Things to do, places to visit

The Dordogne has long been a favourite with visitors from all over the world, it has everything, natural beauty, history, great food and wine, and picturesque towns and villages. Life is still lived at a pace long forgotten.

We will try to give you a flavour of what you can expect from a holiday in the Dordogne.

There are many day and night markets for you to enjoy in all the surrounding towns and villages. The Dordogne is world famous for its pre-historic sites, caves, chateaux and castles.
During the summer, there are numerous concerts and festivals, and opportunites to dine al-fresco either at home or in the array of local restaurants. For the more active, there is cycling, canoeing, swimming, fishing, horseriding, walking, golf and activity parks.

Day and Night Markets

The Dordogne is host to numerous markets, both day and night. Nearly every town and village has at least one market per week. Details are provided in the books and leaflets in the gite.
The night markets often have music and provide a selection of different foods, such as oysters, duck and cassoulet. Take your own glass and plate and enjoy the atmosphere.
The locals still traditionally buy their food from markets and, during the summer months, there are a variety of crafts available as well as local delicacies.


Restaurants

Restaurants abound, ranging from simple menus to gastronomic. You can still have a delicious 3 course lunch for 11 euros, often including wine. At the other end of the scale, there are Michelin star restaurants.
Perigordine cuisine, such as foie gras and duck dishes, is world renowned, although steak and frites still remain a popular choice.
However, it is now easier to find a wider selection of food, such as pizza, chinese and indian, and lovers of fish and vegetarians are catered for. We will be happy to recommend our favourites.


Towns and Villages

It is impossible to list all the towns and villages to visit, but here are a few of our favourites.

Perigueux is the capital of the Perigord and has a medieval centre with squares and narrow lanes hosting many appealing shops and restaurants. It has two museums, one specialising in Roman artefacts and the other in local history. Twice a week, part of the market is held in front of the 11th century cathedral. Brantome is a beautiful town encircled by a loop of the river Dronne and which is also known as the venice of the north. The old Benedictine abbey was founded by Charlemagne in 769 and overlooks the town. At Brantome, you can take a short boat trip through the town. Sarlat is the most visited of all the towns, it has a wealth of architectural gems, mainly built in the Renaissance period. Take the opportunity to visit the market held each Saturday in the medieval centre of the town. Bergerac is situated on the banks of the Dordogne and has an old quarter of quaint alleys housing many fine stone and half-timbered buildings. The town has a Musee Tabac and you can sample a few wines in the Maison des Vins. The Chateau de Monbazillac is nearby and there you can both taste and buy their world famous dessert wine.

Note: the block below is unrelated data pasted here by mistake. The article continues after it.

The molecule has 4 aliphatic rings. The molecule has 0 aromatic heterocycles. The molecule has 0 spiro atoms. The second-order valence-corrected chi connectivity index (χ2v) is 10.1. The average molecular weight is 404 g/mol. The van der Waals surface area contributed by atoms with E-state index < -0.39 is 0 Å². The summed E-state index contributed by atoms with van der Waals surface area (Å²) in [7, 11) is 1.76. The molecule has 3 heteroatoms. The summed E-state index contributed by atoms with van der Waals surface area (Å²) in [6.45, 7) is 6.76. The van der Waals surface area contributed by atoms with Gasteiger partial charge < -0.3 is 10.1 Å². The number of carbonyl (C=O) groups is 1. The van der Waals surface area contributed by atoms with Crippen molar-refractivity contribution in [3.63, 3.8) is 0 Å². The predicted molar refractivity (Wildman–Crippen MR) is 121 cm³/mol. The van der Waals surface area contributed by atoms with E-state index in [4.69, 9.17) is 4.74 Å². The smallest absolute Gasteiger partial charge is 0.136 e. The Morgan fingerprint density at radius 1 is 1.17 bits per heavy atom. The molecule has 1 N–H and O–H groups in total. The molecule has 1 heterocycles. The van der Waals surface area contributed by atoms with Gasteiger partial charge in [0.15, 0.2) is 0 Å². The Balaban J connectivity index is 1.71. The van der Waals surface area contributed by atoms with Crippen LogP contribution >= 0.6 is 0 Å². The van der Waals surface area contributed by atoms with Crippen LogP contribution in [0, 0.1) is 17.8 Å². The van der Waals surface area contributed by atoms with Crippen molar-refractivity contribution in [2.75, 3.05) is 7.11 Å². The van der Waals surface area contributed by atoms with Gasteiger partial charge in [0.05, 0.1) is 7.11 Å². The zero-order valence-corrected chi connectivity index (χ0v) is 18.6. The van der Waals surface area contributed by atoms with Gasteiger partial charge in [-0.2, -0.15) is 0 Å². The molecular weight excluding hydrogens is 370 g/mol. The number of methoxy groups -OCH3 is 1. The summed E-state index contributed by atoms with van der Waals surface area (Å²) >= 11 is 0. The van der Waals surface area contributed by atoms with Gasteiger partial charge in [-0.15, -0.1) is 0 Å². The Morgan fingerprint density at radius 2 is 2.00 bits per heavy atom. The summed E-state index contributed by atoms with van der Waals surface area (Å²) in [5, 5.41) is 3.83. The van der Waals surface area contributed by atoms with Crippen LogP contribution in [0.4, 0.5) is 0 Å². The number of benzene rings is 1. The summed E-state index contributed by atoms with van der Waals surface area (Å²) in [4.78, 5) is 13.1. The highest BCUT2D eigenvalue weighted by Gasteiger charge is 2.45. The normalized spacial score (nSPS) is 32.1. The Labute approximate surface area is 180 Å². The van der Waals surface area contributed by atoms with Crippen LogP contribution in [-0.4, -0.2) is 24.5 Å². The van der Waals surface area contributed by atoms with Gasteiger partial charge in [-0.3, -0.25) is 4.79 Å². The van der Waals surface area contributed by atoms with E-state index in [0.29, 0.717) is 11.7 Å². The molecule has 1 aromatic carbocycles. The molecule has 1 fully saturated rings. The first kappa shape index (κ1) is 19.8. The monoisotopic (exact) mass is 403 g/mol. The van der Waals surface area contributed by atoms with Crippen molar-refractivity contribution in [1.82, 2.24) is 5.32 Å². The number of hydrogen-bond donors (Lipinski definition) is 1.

Chateaux and Other Places of Interest

The Dordogne is home to a thousand and one chateaux, some of the most famous being those of Hautefort, Beynac, Castelnaud and Milandes. In 2006, the 'Maison Forte de Reignac', which overlooks the river Vezere, was opened to the public. It is the only totally intact chateau in France of its type, being built into an escarpement.
The area is a delight for those interested in ancient history, and a must for those wanting to visit prehistoric sites. The caves of the world renowned Lascaux, home to pictures drawn 3,000 years ago, are to be found just outside Montignac and, the Musee National at Les Eyzies houses France's richest prehistory museum.


For the Energetic

If you feel in need of some physical exercise, there are plenty of things to do. Canoeing is an excellent way of burning off excess energy whilst also taking in some of the visual delights of the area. Canoes can be hired for travelling down most of the local rivers and you can tailor the length of your trip to anything from 1 hour to 7 hours. There are 2 golf courses close to Perigueux which are open to the public, they have the benefit of being far less crowded than the courses in most other countries. In July and August you can take a dip in the local swimming pool which is just a short stroll away, and a 5 minute drive will take you to either of the 2 man made lakes. These have a beach and are used for swimming and they have the advantage of having a bar. Walking is a popular pastime and there are many paths through the local woods, equally mountain bikes are provided for those who would rather cycle.